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Saturday, December 14, 2013

A potted history of the efffect of the Crusades on Western culture.

The crusades were a period of history that set the scene for the Renaissance that followed.  Without the crusades the West would have stayed in the dark, unaware of the great philosophers, and without the benefit of chimneys, glass windows or coffee in their homes.  In this post I aim to provide a perspective on the influence of the crusades.

Crusaders embarked on their quests with zeal and a belief that the societies of Europe based on Roman Catholicism were the most advanced in the world.  What they discovered was that there was much to admire about Eastern ways - including daily bathing, sewers, universal education, advanced astronomy, and tolerance for religious beliefs. Most crusaders arrived with a proselytizing zeal but after a time became converted to the Eastern way of life, bathing, reclining while they ate, wearing loose silk clothing, reading books and eating spicy foods.

Those that returned usually brought these habits home with them, or adopted Eastern technology and habits in their homes.

The works of Aristotle, Plato, Socrates, Euclid and many others were smuggled back to the west and became treasured, hidden possessions. The ideas in these books eventually leaked out and advanced our Western knowledge of mathematics, astronomy, medicine and philosophy.  Arabic Numerals replaced the cumbersome Roman Numeral system and Eastern systems of calculation like the Abacus found new homes in the markets of the West. Paper replaced vellum and books became easier to produce, which then drove demand from the average person, spreading ideas faster and leading eventually to the invention of the printing press and the Renaissance.

Paper making had spread from China to Baghdad by the 8th century and by 1220, Italian paper makers had mastered the technique which was commonplace in Germany by 1400. Woodcut printing on paper made treasured handmade fabric books a thing of the past - allowing the average person access to a paper, printed, bound book.  This spread ideas and allowed more people access to self-education, a thing vehemently opposed by Mother Church.  But the cat had been let out of the bag and nothing was going to put it back in, not even the Inquisition, but that is another story.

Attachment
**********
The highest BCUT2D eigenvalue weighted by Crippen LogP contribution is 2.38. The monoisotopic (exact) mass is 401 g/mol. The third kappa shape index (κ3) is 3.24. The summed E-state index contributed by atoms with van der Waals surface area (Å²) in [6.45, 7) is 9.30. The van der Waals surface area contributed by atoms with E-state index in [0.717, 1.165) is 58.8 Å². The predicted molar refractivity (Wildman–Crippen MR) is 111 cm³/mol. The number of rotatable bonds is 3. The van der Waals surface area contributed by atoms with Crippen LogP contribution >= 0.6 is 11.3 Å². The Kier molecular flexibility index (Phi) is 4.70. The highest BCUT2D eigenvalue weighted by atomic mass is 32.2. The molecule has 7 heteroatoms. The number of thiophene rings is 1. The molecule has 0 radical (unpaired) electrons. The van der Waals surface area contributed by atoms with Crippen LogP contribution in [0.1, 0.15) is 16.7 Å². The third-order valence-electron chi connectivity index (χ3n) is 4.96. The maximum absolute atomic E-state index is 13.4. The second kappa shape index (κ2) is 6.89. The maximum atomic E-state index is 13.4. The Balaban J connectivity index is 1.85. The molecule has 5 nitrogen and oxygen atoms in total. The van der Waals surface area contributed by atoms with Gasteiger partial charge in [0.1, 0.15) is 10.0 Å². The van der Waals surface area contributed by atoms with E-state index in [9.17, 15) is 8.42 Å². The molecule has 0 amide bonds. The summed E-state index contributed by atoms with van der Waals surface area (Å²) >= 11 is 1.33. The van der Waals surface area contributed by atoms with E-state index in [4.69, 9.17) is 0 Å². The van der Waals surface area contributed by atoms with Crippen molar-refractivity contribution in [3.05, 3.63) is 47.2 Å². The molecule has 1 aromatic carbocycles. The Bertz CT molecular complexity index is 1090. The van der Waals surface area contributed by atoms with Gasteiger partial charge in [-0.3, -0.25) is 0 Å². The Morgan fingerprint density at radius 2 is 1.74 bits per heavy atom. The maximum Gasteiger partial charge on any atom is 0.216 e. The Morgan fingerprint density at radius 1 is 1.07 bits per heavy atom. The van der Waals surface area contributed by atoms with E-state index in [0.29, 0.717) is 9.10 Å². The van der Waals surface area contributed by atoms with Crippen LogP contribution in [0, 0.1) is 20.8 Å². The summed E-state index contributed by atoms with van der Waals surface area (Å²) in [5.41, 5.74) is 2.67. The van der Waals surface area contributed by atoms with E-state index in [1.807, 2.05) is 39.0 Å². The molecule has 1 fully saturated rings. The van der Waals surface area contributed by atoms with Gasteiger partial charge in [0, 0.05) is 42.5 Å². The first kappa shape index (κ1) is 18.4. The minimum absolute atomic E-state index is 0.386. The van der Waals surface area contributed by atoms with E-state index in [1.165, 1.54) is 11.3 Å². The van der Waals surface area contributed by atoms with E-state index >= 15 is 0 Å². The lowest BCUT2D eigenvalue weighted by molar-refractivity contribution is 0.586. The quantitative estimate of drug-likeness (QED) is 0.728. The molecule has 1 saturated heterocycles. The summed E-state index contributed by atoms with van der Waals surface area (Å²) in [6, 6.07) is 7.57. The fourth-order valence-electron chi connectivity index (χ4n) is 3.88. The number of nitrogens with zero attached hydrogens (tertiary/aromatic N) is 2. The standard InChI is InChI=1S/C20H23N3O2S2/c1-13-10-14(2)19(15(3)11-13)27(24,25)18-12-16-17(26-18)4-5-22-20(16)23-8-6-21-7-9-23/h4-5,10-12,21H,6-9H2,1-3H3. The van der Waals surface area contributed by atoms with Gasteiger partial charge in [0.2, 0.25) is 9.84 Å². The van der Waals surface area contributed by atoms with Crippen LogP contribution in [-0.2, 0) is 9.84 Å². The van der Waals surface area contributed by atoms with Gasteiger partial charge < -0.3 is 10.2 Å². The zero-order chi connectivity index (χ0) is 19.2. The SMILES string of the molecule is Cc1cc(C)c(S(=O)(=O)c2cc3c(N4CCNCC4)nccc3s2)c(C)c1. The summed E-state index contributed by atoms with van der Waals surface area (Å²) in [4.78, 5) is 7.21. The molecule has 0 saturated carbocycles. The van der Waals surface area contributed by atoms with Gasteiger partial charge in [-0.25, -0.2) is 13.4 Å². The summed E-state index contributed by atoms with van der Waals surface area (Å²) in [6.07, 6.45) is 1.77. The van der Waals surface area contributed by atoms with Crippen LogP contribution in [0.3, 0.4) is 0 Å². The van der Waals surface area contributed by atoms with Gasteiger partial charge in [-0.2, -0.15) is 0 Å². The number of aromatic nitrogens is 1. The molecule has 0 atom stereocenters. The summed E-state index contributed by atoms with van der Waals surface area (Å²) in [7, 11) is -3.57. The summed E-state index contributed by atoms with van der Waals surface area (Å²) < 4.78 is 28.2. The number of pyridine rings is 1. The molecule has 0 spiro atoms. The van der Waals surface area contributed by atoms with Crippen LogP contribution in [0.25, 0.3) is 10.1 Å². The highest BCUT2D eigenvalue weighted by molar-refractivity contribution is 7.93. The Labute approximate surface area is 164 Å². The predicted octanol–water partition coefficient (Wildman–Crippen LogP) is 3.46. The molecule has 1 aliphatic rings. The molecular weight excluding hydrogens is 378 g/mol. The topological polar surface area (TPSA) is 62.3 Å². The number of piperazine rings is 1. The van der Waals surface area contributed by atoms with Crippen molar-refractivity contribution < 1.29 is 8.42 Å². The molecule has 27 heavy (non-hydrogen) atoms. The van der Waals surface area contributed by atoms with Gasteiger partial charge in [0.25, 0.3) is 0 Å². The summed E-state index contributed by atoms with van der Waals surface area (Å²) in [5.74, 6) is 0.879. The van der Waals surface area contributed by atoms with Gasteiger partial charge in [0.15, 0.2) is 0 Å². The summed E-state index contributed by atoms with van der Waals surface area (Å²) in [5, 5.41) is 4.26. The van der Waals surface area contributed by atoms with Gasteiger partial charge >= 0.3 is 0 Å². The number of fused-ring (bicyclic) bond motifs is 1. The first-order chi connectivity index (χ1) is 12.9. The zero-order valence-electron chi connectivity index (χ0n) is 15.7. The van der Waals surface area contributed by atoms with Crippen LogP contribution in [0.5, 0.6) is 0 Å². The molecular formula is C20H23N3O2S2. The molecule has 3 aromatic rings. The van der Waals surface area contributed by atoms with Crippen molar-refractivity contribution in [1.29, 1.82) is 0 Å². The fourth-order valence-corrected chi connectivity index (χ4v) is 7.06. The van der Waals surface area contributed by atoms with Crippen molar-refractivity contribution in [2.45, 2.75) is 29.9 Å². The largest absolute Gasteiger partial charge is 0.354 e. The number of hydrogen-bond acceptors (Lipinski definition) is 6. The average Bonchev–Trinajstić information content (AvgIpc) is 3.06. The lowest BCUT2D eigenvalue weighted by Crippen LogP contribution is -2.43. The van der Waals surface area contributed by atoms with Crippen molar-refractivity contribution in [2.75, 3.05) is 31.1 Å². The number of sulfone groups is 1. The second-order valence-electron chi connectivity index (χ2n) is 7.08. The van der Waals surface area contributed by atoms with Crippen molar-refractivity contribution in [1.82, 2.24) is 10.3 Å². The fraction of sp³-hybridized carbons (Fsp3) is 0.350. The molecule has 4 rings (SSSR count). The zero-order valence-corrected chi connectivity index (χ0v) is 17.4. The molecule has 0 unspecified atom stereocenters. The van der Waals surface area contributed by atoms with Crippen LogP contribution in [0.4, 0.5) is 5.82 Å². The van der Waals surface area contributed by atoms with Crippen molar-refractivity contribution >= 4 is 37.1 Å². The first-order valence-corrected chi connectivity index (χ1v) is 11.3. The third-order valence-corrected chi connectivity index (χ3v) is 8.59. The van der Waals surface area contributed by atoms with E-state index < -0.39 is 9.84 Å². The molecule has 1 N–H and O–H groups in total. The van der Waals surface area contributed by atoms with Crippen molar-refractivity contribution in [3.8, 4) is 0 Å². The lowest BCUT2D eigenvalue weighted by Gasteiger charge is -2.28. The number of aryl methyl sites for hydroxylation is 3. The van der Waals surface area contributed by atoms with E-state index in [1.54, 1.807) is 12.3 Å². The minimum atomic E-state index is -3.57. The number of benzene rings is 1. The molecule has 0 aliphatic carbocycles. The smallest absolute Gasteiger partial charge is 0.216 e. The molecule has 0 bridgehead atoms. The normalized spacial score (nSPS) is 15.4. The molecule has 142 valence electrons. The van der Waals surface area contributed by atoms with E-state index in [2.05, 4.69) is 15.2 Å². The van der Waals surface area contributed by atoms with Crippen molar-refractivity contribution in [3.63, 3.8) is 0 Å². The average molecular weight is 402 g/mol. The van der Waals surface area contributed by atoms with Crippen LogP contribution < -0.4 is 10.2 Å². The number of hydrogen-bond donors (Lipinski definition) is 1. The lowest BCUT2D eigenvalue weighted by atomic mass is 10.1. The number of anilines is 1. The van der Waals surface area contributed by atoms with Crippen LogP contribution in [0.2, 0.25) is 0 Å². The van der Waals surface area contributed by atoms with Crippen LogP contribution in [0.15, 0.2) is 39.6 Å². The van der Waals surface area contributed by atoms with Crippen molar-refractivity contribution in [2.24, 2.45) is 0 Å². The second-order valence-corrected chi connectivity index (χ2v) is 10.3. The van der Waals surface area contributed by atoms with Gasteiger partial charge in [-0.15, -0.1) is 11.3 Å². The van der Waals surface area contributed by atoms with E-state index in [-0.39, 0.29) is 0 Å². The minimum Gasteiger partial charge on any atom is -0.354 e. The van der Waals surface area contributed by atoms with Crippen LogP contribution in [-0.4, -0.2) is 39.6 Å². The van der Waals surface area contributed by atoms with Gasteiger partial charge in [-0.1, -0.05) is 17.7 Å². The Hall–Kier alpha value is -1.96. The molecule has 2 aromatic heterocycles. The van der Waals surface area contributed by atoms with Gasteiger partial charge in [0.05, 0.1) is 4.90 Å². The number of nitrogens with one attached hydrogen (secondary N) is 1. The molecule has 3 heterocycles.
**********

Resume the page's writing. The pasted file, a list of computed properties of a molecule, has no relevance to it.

The city state of Venice, with its key position on the Adriatic coast of the Italian peninsula profited greatly from the demand for Eastern goods: spices, silks, books, paper, and later gun-powder.  After seizing Constantinople in the infamous Fourth Crusade, Venice established itself as the dominant sea power in Europe, controlling both sea and land trade routes.  Venice profited from this position even long after its preeminence as a sea power had waned.  Venice was to hold its position as the cultural, artistic and epicurean avante garde for centuries.  Today the effects of the crusades can be seen in the glass works of Murano, the architecture and statuary of the Basilica of San Marco, and the plethora of exotic foods and books available in Venetian shops, not to mention the very famous Carnivale di Venezia.

Battle strategy was affected by contact with the light horse cavalry of military leaders like Nur al-Din and Saladin, with their lightning fast strike ability on smaller, more maneuverable mounts.  Heavy armor was useless in desert battle, and could be deadly, eventually leading to lighter armor styles and a preference for chain mail, and close quarter fighting.  The advanced siege techniques of Saladin were brought home to the West, giving returned knights the advantage, and breeding a whole new generation of soldiers for hire.

In my next post, I'll provide a timeline of the first four crusades to provide some context for readers.

For further research, I recommend the Oxford Dictionary of Byzantium.

Happy Research,

Elisabetta L Faenza

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